Ben Hoskyns was born in London in 1963 but has spent most of his life, since early childhood, in Suffolk where he now lives with his wife and family. He became a full-time professional artist in 1988 after a brief spell working in insurance. He is entirely self-taught and, whilst he initially painted many different subjects – from Formula 1 racing cars to pets and houses – his deep fascination for wildlife, nurtured from an early age, forged the inevitable path he would take. His work shows a passion for and remarkable observation of wildlife.Ben has, in recent years, developed more as a landscape artist. “When I first started painting, the background was of little importance to me – all I wanted to paint was the bird or animal, preferably on a white background.” But, gradually, he began to understand the significance of the habitat as his interest in conservation grew. Where the birds live is why the birds live – or, for that matter, don’t live. Quite simply, if you don’t have the right habitat, you won’t have the birds and it has become just as important to convey that in his paintings as to get the subject “right”.
The studies of birds and animals are still there but they are part of a progression towards his larger pieces. The smaller landscapes, themselves, are usually part of that same development so that there may be several different versions of a particular view – a change of angle, subject, light or narrative – but each instilling that feeling of “being there” and capturing the very essence of the British countryside. “To me, a painting is as much about what you leave out as what you put in. There needs to be some ambiguity to allow the viewer the freedom to see what they want to see. When a woodcock flits silently across a ride in front of you, you don’t see every leaf, every twig. What is stored in the memory is a feeling, the atmosphere. If I can capture that, I’m happy.”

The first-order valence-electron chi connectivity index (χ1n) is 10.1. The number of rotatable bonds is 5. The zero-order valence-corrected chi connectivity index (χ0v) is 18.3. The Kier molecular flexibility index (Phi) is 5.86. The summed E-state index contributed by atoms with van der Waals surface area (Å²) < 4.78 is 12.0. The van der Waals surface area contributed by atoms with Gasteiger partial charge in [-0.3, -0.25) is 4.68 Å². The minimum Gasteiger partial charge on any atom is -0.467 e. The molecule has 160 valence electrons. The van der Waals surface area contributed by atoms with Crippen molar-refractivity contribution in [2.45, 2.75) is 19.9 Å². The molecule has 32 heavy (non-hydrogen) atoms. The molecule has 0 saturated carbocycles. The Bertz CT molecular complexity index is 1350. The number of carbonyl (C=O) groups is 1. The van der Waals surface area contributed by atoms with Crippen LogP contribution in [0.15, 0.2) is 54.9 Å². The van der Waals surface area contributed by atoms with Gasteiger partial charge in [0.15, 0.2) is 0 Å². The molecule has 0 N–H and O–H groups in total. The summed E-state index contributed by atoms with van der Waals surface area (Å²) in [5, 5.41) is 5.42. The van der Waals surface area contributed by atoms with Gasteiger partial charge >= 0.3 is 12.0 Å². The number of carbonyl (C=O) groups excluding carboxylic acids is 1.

Ben paints towards exhibitions between March and November and works on commissions during the winter months. He prefers painting under natural light so work is a slower process in the winter but his commissions take him to some very beautiful places that often inspire many more paintings than the one he is there to paint. The shooting season, itself, also produces a mass of inspiration, so that he is itching to start painting for himself (exhibition work) as the days begin to lengthen.
Ben painted the 2006 Wildlife Habitat Trust’s Conservation Stamp, one of only a small group of artists to do so. He produced the illustrations forThe Shoot Lunch and The Fishing Picnic (both by Prue Coats) and The Better Shot (Ken Davies). He was one of the contributing artsts to The Butterfly Book (Laura-Jane Foley) and wrote and illustrated Holland & Holland’s The Nature of Game (Quiller Press, 1994). He has, more recently, collaborated with several of the country’s leading wildlife artists to produce the three books in the “Artists’ Impressions” series – “The Woodcock”, “The Grouse” and “Deer.”
He is one of the founding members of Redspot which was formed in 2001 by a group of like-minded wildlife artists who have regularly exhibited together since 1996.